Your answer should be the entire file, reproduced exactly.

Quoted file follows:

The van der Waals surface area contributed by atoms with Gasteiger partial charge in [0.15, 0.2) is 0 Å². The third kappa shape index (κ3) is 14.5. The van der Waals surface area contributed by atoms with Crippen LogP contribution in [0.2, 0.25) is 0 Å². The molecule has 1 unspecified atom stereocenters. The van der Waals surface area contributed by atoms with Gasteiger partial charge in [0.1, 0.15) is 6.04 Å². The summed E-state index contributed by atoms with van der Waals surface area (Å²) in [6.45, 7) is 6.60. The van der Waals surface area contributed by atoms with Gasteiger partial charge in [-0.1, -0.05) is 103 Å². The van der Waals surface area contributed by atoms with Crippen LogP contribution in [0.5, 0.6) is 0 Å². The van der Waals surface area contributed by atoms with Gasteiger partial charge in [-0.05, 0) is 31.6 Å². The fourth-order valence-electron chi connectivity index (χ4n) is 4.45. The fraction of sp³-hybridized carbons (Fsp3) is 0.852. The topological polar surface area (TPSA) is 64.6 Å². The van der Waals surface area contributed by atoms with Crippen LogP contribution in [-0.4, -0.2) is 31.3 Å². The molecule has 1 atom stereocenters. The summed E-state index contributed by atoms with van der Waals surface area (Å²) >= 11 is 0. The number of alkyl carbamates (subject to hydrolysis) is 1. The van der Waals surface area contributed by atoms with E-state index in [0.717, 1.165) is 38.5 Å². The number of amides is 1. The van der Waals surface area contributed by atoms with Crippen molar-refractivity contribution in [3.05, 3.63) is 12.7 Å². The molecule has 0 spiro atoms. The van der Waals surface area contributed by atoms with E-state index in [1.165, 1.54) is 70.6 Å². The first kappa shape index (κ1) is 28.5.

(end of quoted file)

The van der Waals surface area contributed by atoms with Gasteiger partial charge in [0.15, 0.2) is 0 Å². The third kappa shape index (κ3) is 14.5. The van der Waals surface area contributed by atoms with Crippen LogP contribution in [0.2, 0.25) is 0 Å². The molecule has 1 unspecified atom stereocenters. The van der Waals surface area contributed by atoms with Gasteiger partial charge in [0.1, 0.15) is 6.04 Å². The summed E-state index contributed by atoms with van der Waals surface area (Å²) in [6.45, 7) is 6.60. The van der Waals surface area contributed by atoms with Gasteiger partial charge in [-0.1, -0.05) is 103 Å². The van der Waals surface area contributed by atoms with Crippen LogP contribution in [0.5, 0.6) is 0 Å². The van der Waals surface area contributed by atoms with Gasteiger partial charge in [-0.05, 0) is 31.6 Å². The fourth-order valence-electron chi connectivity index (χ4n) is 4.45. The fraction of sp³-hybridized carbons (Fsp3) is 0.852. The topological polar surface area (TPSA) is 64.6 Å². The van der Waals surface area contributed by atoms with Crippen LogP contribution in [-0.4, -0.2) is 31.3 Å². The molecule has 1 atom stereocenters. The summed E-state index contributed by atoms with van der Waals surface area (Å²) >= 11 is 0. The number of alkyl carbamates (subject to hydrolysis) is 1. The van der Waals surface area contributed by atoms with E-state index in [0.717, 1.165) is 38.5 Å². The number of amides is 1. The van der Waals surface area contributed by atoms with Crippen molar-refractivity contribution in [3.05, 3.63) is 12.7 Å². The molecule has 0 spiro atoms. The van der Waals surface area contributed by atoms with E-state index in [1.165, 1.54) is 70.6 Å². The first kappa shape index (κ1) is 28.5.